Rational Recovery

related topics
{disease, patient, cell}
{theory, work, human}
{law, state, case}
{group, member, jewish}
{service, military, aircraft}
{school, student, university}
{government, party, election}
{company, market, business}
{god, call, give}

Rational Recovery (RR) is a source of counseling, guidance, and direct instruction on self-recovery from addiction, alcohol and other drugs through planned, permanent abstinence designed as a direct counterpoint to Alcoholics Anonymous (AA) and twelve-step programs. RR was founded in 1986 by Jack Trimpey, a California licensed clinical social worker. Rational Recovery is a for-profit organization. Trimpey works in the field of treatment of alcoholism and other drug addictions. He admits to 25 years of "world class alcoholism", from which experience he developed his system of self recovery.



The program is offered via the Internet and through books, videos, and lectures. The Rational Recovery program is based on the premise that the addict both desires and is capable of permanent, planned abstinence. However, the RR program recognizes that, paradoxically, the addict also wants to continue using. This is because of his belief in the power of the substance to quell his anxiety; an anxiety which is itself partially substance-induced, as well as greatly enhanced, by the substance.[1] This ambivalence is the Rational Recovery definition of addiction.

According to this paradigm, the primary force driving an addicts predicament is what Trimpey calls the "addictive voice", which can physiologically be understood as being related to the parts of the human brain that control our core survival functions such as hunger, sex, and bowel control. Consequently, when the desires of this "voice" are not satiated, the addict experiences anxiety, depression, restlessness, irritability, and anhedonia (the inability to feel pleasure). In essence, the RR method is to first make a commitment to planned, permanent abstinence from the undesirable substance or behavior, and then equip oneself with the mental tools to stick to that commitment. Most important to recovering addicts is the recognition of this addictive voice, and determination to remain abstinent by constantly reminding themselves of the rational basis of their decision to quit. As time progresses, the recovering addict begins to see the benefits of separating themselves and their rational minds from a bodily impulse that has no regard for responsibility, success, delayed gratification, or moral obligation.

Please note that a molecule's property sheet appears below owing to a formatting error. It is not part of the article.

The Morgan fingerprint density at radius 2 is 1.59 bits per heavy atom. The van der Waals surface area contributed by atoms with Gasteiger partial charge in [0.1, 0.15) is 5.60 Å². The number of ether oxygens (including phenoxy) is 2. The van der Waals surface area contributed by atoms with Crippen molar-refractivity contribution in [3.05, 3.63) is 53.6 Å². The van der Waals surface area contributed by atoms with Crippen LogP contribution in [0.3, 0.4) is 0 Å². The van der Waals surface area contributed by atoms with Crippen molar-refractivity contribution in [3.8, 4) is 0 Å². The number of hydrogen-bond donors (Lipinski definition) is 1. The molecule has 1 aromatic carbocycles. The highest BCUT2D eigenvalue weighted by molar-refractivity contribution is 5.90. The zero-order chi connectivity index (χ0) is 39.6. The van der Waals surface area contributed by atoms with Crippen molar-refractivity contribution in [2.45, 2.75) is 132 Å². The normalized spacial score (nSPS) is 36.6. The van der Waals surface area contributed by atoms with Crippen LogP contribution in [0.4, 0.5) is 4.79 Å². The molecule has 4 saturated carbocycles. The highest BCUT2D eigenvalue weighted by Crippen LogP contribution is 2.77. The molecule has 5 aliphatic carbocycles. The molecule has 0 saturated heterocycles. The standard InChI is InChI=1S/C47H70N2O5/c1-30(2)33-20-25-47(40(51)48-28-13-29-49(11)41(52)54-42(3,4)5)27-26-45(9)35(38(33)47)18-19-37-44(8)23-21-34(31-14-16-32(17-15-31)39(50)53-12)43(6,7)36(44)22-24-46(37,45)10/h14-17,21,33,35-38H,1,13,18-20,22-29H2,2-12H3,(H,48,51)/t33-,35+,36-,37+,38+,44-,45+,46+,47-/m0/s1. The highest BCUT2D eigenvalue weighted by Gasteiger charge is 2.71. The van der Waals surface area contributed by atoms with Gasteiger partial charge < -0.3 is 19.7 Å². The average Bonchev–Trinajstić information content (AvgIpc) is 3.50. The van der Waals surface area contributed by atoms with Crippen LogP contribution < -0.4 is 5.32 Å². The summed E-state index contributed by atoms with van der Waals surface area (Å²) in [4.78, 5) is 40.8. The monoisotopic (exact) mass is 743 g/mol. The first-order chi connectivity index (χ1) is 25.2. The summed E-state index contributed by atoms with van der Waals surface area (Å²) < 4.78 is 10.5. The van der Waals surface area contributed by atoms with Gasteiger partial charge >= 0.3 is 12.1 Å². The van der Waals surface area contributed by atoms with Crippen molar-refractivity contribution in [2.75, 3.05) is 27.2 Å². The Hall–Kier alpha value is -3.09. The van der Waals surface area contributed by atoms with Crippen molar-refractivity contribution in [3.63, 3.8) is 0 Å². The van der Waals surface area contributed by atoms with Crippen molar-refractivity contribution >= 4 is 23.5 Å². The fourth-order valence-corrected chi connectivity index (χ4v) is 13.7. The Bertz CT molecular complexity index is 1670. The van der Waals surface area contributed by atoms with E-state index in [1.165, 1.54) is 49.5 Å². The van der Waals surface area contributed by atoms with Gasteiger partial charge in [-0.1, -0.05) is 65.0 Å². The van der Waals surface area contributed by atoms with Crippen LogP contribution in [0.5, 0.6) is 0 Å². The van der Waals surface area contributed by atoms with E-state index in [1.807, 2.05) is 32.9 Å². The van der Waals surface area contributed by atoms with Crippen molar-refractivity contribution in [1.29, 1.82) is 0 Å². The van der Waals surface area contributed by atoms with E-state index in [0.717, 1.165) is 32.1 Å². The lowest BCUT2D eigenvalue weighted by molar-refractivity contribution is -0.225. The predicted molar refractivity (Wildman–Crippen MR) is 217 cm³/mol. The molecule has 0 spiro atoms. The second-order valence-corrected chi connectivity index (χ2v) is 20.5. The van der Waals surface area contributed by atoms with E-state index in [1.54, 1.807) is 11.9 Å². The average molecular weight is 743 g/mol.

While nomenclature differs, the methods are similar to those used in Cognitive Therapy of Substance Disorders (Beck, et al.) and other belief-, attitude- and appraisal-challenging and cognitive restructuring schemes.[2]

The RR program is based on recognizing and defeating what the program refers to as the "addictive voice" (internal thoughts that support self-intoxication) and dissociation from addictive impulses. The specific techniques of Addictive Voice Recognition Technique (AVRT) are concerned with demonstrating to the practitioner that the practitioner is in control of the addictive voice, not the other way around.

In his book, Rational Recovery, Trimpey calls the addict's addictive voice "the Beast". He proposes that this is the sole reason why addicts continue their self destructive ways. Furthermore, by recognizing any feeling, image, urge, etc. that supports drinking/using as "Beast activity", the compulsions will fall silent, and the person can eventually regain control over their life and never worry about relapses. Although addiction is a life-long battle, it is much easier to say "no" to the addictive voice, than to give in. Moreover, this separation of the rational self from the relentless "Beast" will, Trimpey says, enable addicts to always remain aware of the repercussions associated with a single relapse.

Full article ▸

related documents
Medical psychology
Folie à deux
Paul Ehrlich
Mental breakdown
AIDS origins opposed to scientific consensus
John Carew Eccles
Shock (circulatory)
Warkany syndrome 2
Kidneys, ureters, and bladder
Paroxysmal attack
Specific phobia
Gumma (pathology)
Bacillus cereus
Phosphodiesterase inhibitor
Patient-controlled analgesia
Glans penis